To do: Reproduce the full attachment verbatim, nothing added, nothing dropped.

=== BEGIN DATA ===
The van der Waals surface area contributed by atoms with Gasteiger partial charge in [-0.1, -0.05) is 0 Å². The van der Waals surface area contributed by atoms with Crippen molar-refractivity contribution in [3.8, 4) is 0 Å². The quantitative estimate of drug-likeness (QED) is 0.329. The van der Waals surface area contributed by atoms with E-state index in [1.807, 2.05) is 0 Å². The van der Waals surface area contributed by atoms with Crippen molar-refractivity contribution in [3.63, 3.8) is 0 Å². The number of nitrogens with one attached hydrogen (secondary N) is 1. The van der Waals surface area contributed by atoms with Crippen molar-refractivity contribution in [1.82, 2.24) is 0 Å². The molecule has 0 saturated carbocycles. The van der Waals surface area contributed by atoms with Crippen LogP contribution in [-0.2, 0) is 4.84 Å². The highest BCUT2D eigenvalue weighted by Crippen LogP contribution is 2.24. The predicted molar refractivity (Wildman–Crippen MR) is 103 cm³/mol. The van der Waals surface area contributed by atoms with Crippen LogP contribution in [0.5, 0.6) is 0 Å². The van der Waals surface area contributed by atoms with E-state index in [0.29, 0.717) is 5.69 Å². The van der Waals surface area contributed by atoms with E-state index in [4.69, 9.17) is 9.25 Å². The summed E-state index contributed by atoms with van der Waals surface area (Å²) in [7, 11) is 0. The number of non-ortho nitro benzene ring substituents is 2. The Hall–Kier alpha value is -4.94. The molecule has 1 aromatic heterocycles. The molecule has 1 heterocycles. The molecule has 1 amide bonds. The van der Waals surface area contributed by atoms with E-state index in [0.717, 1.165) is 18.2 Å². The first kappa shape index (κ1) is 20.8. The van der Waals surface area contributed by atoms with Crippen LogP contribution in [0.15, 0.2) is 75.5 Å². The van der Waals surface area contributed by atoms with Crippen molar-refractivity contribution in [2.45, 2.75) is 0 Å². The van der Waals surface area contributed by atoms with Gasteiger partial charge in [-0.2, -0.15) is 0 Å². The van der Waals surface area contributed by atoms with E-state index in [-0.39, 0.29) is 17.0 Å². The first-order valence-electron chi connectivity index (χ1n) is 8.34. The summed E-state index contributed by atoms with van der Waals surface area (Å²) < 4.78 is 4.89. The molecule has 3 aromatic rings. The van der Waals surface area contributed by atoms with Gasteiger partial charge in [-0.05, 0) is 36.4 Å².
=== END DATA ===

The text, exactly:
The van der Waals surface area contributed by atoms with Gasteiger partial charge in [-0.1, -0.05) is 0 Å². The van der Waals surface area contributed by atoms with Crippen molar-refractivity contribution in [3.8, 4) is 0 Å². The quantitative estimate of drug-likeness (QED) is 0.329. The van der Waals surface area contributed by atoms with E-state index in [1.807, 2.05) is 0 Å². The van der Waals surface area contributed by atoms with Crippen molar-refractivity contribution in [3.63, 3.8) is 0 Å². The number of nitrogens with one attached hydrogen (secondary N) is 1. The van der Waals surface area contributed by atoms with Crippen molar-refractivity contribution in [1.82, 2.24) is 0 Å². The molecule has 0 saturated carbocycles. The van der Waals surface area contributed by atoms with Crippen LogP contribution in [-0.2, 0) is 4.84 Å². The highest BCUT2D eigenvalue weighted by Crippen LogP contribution is 2.24. The predicted molar refractivity (Wildman–Crippen MR) is 103 cm³/mol. The van der Waals surface area contributed by atoms with Crippen LogP contribution in [0.5, 0.6) is 0 Å². The van der Waals surface area contributed by atoms with E-state index in [0.29, 0.717) is 5.69 Å². The van der Waals surface area contributed by atoms with E-state index in [4.69, 9.17) is 9.25 Å². The summed E-state index contributed by atoms with van der Waals surface area (Å²) in [7, 11) is 0. The number of non-ortho nitro benzene ring substituents is 2. The Hall–Kier alpha value is -4.94. The molecule has 1 aromatic heterocycles. The molecule has 1 heterocycles. The molecule has 1 amide bonds. The van der Waals surface area contributed by atoms with E-state index in [0.717, 1.165) is 18.2 Å². The first kappa shape index (κ1) is 20.8. The van der Waals surface area contributed by atoms with Crippen LogP contribution in [0.15, 0.2) is 75.5 Å². The van der Waals surface area contributed by atoms with Crippen molar-refractivity contribution in [2.45, 2.75) is 0 Å². The van der Waals surface area contributed by atoms with Gasteiger partial charge in [-0.2, -0.15) is 0 Å². The van der Waals surface area contributed by atoms with E-state index in [-0.39, 0.29) is 17.0 Å². The first-order valence-electron chi connectivity index (χ1n) is 8.34. The summed E-state index contributed by atoms with van der Waals surface area (Å²) < 4.78 is 4.89. The molecule has 3 aromatic rings. The van der Waals surface area contributed by atoms with Gasteiger partial charge in [-0.05, 0) is 36.4 Å².